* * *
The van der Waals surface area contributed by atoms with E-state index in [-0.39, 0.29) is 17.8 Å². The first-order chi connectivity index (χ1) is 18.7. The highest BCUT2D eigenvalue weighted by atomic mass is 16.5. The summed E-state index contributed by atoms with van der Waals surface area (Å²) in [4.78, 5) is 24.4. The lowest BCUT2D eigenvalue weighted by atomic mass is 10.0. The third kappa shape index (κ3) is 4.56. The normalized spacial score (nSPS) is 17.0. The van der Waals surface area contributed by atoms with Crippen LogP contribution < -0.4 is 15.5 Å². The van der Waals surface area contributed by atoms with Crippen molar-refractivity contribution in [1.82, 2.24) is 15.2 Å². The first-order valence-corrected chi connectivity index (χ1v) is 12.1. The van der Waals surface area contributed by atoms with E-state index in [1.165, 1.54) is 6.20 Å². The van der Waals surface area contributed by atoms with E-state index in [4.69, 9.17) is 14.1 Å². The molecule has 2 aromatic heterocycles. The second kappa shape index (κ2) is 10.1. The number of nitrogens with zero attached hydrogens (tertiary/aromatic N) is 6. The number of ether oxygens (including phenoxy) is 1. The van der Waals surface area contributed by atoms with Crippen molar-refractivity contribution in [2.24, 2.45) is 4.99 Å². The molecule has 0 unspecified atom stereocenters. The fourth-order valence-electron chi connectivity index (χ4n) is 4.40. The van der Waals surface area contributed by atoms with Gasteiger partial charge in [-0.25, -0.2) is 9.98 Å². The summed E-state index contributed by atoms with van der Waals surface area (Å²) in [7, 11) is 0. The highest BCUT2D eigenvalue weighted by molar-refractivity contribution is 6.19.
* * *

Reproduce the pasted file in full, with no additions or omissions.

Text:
The van der Waals surface area contributed by atoms with E-state index in [-0.39, 0.29) is 17.8 Å². The first-order chi connectivity index (χ1) is 18.7. The highest BCUT2D eigenvalue weighted by atomic mass is 16.5. The summed E-state index contributed by atoms with van der Waals surface area (Å²) in [4.78, 5) is 24.4. The lowest BCUT2D eigenvalue weighted by atomic mass is 10.0. The third kappa shape index (κ3) is 4.56. The normalized spacial score (nSPS) is 17.0. The van der Waals surface area contributed by atoms with Crippen LogP contribution < -0.4 is 15.5 Å². The van der Waals surface area contributed by atoms with Crippen molar-refractivity contribution in [1.82, 2.24) is 15.2 Å². The first-order valence-corrected chi connectivity index (χ1v) is 12.1. The van der Waals surface area contributed by atoms with E-state index in [1.165, 1.54) is 6.20 Å². The van der Waals surface area contributed by atoms with E-state index in [4.69, 9.17) is 14.1 Å². The molecule has 2 aromatic heterocycles. The second kappa shape index (κ2) is 10.1. The number of nitrogens with zero attached hydrogens (tertiary/aromatic N) is 6. The number of ether oxygens (including phenoxy) is 1. The van der Waals surface area contributed by atoms with Crippen molar-refractivity contribution in [2.24, 2.45) is 4.99 Å². The molecule has 0 unspecified atom stereocenters. The fourth-order valence-electron chi connectivity index (χ4n) is 4.40. The van der Waals surface area contributed by atoms with Gasteiger partial charge in [-0.25, -0.2) is 9.98 Å². The summed E-state index contributed by atoms with van der Waals surface area (Å²) in [7, 11) is 0. The highest BCUT2D eigenvalue weighted by molar-refractivity contribution is 6.19.